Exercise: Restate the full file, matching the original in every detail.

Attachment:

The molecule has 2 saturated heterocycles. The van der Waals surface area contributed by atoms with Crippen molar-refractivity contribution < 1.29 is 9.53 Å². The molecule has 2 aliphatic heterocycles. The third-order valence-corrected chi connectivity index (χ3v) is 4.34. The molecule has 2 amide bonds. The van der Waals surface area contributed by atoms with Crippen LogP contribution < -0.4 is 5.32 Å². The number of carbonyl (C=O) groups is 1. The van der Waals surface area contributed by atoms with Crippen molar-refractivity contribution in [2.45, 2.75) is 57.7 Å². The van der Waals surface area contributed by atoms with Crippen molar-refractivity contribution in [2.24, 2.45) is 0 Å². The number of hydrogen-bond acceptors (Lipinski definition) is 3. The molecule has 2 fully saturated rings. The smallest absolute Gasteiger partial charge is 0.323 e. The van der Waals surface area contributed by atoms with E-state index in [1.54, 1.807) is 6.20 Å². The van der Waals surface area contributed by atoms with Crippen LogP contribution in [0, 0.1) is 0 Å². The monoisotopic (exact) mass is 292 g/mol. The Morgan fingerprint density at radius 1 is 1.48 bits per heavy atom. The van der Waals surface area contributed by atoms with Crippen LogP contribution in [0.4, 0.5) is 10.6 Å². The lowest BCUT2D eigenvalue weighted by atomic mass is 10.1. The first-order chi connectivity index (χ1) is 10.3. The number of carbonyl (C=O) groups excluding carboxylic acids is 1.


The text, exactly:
The molecule has 2 saturated heterocycles. The van der Waals surface area contributed by atoms with Crippen molar-refractivity contribution < 1.29 is 9.53 Å². The molecule has 2 aliphatic heterocycles. The third-order valence-corrected chi connectivity index (χ3v) is 4.34. The molecule has 2 amide bonds. The van der Waals surface area contributed by atoms with Crippen LogP contribution < -0.4 is 5.32 Å². The number of carbonyl (C=O) groups is 1. The van der Waals surface area contributed by atoms with Crippen molar-refractivity contribution in [2.45, 2.75) is 57.7 Å². The van der Waals surface area contributed by atoms with Crippen molar-refractivity contribution in [2.24, 2.45) is 0 Å². The number of hydrogen-bond acceptors (Lipinski definition) is 3. The molecule has 2 fully saturated rings. The smallest absolute Gasteiger partial charge is 0.323 e. The van der Waals surface area contributed by atoms with E-state index in [1.54, 1.807) is 6.20 Å². The van der Waals surface area contributed by atoms with Crippen LogP contribution in [0, 0.1) is 0 Å². The monoisotopic (exact) mass is 292 g/mol. The Morgan fingerprint density at radius 1 is 1.48 bits per heavy atom. The van der Waals surface area contributed by atoms with Crippen LogP contribution in [0.4, 0.5) is 10.6 Å². The lowest BCUT2D eigenvalue weighted by atomic mass is 10.1. The first-order chi connectivity index (χ1) is 10.3. The number of carbonyl (C=O) groups excluding carboxylic acids is 1.